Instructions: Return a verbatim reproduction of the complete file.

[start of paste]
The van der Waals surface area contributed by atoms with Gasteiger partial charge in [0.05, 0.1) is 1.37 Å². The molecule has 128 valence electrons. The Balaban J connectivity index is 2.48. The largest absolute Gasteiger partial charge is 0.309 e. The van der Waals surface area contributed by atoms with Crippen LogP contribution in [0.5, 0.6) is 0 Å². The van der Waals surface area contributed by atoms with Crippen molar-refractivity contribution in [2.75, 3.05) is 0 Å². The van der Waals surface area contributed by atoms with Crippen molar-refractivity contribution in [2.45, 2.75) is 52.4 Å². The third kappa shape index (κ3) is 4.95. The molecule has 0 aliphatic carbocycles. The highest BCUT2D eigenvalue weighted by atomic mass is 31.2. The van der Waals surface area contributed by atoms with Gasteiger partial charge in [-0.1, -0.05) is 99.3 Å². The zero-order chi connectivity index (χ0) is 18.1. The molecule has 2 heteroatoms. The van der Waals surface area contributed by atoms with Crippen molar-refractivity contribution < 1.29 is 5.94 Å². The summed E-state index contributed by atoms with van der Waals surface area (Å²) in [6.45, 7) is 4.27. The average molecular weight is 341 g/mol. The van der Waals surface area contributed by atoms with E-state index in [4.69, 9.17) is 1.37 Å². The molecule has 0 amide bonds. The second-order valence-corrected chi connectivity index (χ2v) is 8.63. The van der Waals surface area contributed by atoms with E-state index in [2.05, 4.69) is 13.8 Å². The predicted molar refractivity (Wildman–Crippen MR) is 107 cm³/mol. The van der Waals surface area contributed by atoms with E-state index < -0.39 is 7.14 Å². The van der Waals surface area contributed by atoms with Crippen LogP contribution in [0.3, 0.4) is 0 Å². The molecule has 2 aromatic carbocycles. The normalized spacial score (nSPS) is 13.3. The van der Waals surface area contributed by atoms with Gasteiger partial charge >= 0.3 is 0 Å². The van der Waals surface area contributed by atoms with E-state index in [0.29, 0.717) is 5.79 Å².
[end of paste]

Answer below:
The van der Waals surface area contributed by atoms with Gasteiger partial charge in [0.05, 0.1) is 1.37 Å². The molecule has 128 valence electrons. The Balaban J connectivity index is 2.48. The largest absolute Gasteiger partial charge is 0.309 e. The van der Waals surface area contributed by atoms with Crippen LogP contribution in [0.5, 0.6) is 0 Å². The van der Waals surface area contributed by atoms with Crippen molar-refractivity contribution in [2.75, 3.05) is 0 Å². The van der Waals surface area contributed by atoms with Crippen molar-refractivity contribution in [2.45, 2.75) is 52.4 Å². The third kappa shape index (κ3) is 4.95. The molecule has 0 aliphatic carbocycles. The highest BCUT2D eigenvalue weighted by atomic mass is 31.2. The van der Waals surface area contributed by atoms with Gasteiger partial charge in [-0.1, -0.05) is 99.3 Å². The zero-order chi connectivity index (χ0) is 18.1. The molecule has 2 heteroatoms. The van der Waals surface area contributed by atoms with Crippen molar-refractivity contribution < 1.29 is 5.94 Å². The summed E-state index contributed by atoms with van der Waals surface area (Å²) in [6.45, 7) is 4.27. The average molecular weight is 341 g/mol. The van der Waals surface area contributed by atoms with E-state index in [4.69, 9.17) is 1.37 Å². The molecule has 0 amide bonds. The second-order valence-corrected chi connectivity index (χ2v) is 8.63. The van der Waals surface area contributed by atoms with E-state index in [2.05, 4.69) is 13.8 Å². The predicted molar refractivity (Wildman–Crippen MR) is 107 cm³/mol. The van der Waals surface area contributed by atoms with E-state index < -0.39 is 7.14 Å². The van der Waals surface area contributed by atoms with Crippen LogP contribution in [0.3, 0.4) is 0 Å². The molecule has 2 aromatic carbocycles. The normalized spacial score (nSPS) is 13.3. The van der Waals surface area contributed by atoms with Gasteiger partial charge >= 0.3 is 0 Å². The van der Waals surface area contributed by atoms with E-state index in [0.29, 0.717) is 5.79 Å².